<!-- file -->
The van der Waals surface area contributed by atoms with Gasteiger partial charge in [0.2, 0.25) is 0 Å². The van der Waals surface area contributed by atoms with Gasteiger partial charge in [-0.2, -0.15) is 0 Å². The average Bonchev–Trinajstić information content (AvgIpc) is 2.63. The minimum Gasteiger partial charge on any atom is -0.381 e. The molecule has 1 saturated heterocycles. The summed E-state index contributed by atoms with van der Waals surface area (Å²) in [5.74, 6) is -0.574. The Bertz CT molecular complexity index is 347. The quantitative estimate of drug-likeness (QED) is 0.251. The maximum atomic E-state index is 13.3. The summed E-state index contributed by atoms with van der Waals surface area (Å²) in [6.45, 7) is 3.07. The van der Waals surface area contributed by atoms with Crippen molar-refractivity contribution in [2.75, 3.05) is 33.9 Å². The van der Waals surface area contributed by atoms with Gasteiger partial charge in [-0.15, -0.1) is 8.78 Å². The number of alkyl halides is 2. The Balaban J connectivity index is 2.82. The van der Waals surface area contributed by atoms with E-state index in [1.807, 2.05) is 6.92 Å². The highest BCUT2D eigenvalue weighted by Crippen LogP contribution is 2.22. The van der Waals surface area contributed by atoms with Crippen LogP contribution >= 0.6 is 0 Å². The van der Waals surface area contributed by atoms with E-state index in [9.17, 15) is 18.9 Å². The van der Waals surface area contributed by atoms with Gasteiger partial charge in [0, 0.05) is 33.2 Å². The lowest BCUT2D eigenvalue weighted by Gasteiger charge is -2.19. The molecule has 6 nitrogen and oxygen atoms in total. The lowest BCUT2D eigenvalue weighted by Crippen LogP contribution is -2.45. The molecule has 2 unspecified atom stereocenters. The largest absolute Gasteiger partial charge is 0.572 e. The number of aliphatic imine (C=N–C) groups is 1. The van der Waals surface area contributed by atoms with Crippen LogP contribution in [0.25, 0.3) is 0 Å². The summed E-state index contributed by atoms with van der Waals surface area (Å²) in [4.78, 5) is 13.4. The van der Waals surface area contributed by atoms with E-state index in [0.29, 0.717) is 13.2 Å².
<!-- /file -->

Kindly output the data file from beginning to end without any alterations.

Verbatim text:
The van der Waals surface area contributed by atoms with Gasteiger partial charge in [0.2, 0.25) is 0 Å². The van der Waals surface area contributed by atoms with Gasteiger partial charge in [-0.2, -0.15) is 0 Å². The average Bonchev–Trinajstić information content (AvgIpc) is 2.63. The minimum Gasteiger partial charge on any atom is -0.381 e. The molecule has 1 saturated heterocycles. The summed E-state index contributed by atoms with van der Waals surface area (Å²) in [5.74, 6) is -0.574. The Bertz CT molecular complexity index is 347. The quantitative estimate of drug-likeness (QED) is 0.251. The maximum atomic E-state index is 13.3. The summed E-state index contributed by atoms with van der Waals surface area (Å²) in [6.45, 7) is 3.07. The van der Waals surface area contributed by atoms with Crippen molar-refractivity contribution in [2.75, 3.05) is 33.9 Å². The van der Waals surface area contributed by atoms with Gasteiger partial charge in [-0.15, -0.1) is 8.78 Å². The number of alkyl halides is 2. The Balaban J connectivity index is 2.82. The van der Waals surface area contributed by atoms with E-state index in [1.807, 2.05) is 6.92 Å². The highest BCUT2D eigenvalue weighted by Crippen LogP contribution is 2.22. The van der Waals surface area contributed by atoms with Crippen LogP contribution >= 0.6 is 0 Å². The van der Waals surface area contributed by atoms with E-state index in [9.17, 15) is 18.9 Å². The van der Waals surface area contributed by atoms with Gasteiger partial charge in [0, 0.05) is 33.2 Å². The lowest BCUT2D eigenvalue weighted by Gasteiger charge is -2.19. The molecule has 6 nitrogen and oxygen atoms in total. The lowest BCUT2D eigenvalue weighted by Crippen LogP contribution is -2.45. The molecule has 2 unspecified atom stereocenters. The largest absolute Gasteiger partial charge is 0.572 e. The number of aliphatic imine (C=N–C) groups is 1. The van der Waals surface area contributed by atoms with Crippen LogP contribution in [0.25, 0.3) is 0 Å². The summed E-state index contributed by atoms with van der Waals surface area (Å²) in [4.78, 5) is 13.4. The van der Waals surface area contributed by atoms with E-state index in [0.29, 0.717) is 13.2 Å².